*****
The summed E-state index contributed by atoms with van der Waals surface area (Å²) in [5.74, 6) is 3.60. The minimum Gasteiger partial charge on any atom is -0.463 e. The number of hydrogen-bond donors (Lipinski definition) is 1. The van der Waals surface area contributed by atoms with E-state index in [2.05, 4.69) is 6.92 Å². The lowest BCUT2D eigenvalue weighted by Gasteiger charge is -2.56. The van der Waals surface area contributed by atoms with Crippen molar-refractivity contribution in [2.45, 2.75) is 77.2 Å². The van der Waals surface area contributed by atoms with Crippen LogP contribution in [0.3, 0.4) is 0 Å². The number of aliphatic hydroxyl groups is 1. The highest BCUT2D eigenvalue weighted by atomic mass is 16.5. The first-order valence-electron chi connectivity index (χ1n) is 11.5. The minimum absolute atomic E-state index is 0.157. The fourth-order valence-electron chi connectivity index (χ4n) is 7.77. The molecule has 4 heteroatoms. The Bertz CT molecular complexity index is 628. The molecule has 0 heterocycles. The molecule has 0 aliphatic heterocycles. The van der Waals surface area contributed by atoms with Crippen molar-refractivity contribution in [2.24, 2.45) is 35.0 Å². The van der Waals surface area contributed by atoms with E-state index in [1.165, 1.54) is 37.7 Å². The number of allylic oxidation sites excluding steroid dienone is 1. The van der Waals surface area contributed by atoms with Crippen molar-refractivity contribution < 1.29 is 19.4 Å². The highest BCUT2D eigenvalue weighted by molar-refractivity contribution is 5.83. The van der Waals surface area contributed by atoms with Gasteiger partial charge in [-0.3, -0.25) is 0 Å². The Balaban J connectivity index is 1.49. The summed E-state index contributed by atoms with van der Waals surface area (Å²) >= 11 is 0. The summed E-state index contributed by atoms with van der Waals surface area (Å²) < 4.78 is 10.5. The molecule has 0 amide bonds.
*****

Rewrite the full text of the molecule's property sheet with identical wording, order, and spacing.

The summed E-state index contributed by atoms with van der Waals surface area (Å²) in [5.74, 6) is 3.60. The minimum Gasteiger partial charge on any atom is -0.463 e. The number of hydrogen-bond donors (Lipinski definition) is 1. The van der Waals surface area contributed by atoms with E-state index in [2.05, 4.69) is 6.92 Å². The lowest BCUT2D eigenvalue weighted by Gasteiger charge is -2.56. The van der Waals surface area contributed by atoms with Crippen molar-refractivity contribution in [2.45, 2.75) is 77.2 Å². The van der Waals surface area contributed by atoms with Crippen LogP contribution in [0.3, 0.4) is 0 Å². The number of aliphatic hydroxyl groups is 1. The highest BCUT2D eigenvalue weighted by atomic mass is 16.5. The first-order valence-electron chi connectivity index (χ1n) is 11.5. The minimum absolute atomic E-state index is 0.157. The fourth-order valence-electron chi connectivity index (χ4n) is 7.77. The molecule has 4 heteroatoms. The Bertz CT molecular complexity index is 628. The molecule has 0 heterocycles. The molecule has 0 aliphatic heterocycles. The van der Waals surface area contributed by atoms with Crippen molar-refractivity contribution in [2.24, 2.45) is 35.0 Å². The van der Waals surface area contributed by atoms with E-state index in [1.165, 1.54) is 37.7 Å². The number of allylic oxidation sites excluding steroid dienone is 1. The van der Waals surface area contributed by atoms with Crippen molar-refractivity contribution < 1.29 is 19.4 Å². The highest BCUT2D eigenvalue weighted by molar-refractivity contribution is 5.83. The van der Waals surface area contributed by atoms with Gasteiger partial charge in [-0.3, -0.25) is 0 Å². The Balaban J connectivity index is 1.49. The summed E-state index contributed by atoms with van der Waals surface area (Å²) >= 11 is 0. The summed E-state index contributed by atoms with van der Waals surface area (Å²) < 4.78 is 10.5. The molecule has 0 amide bonds.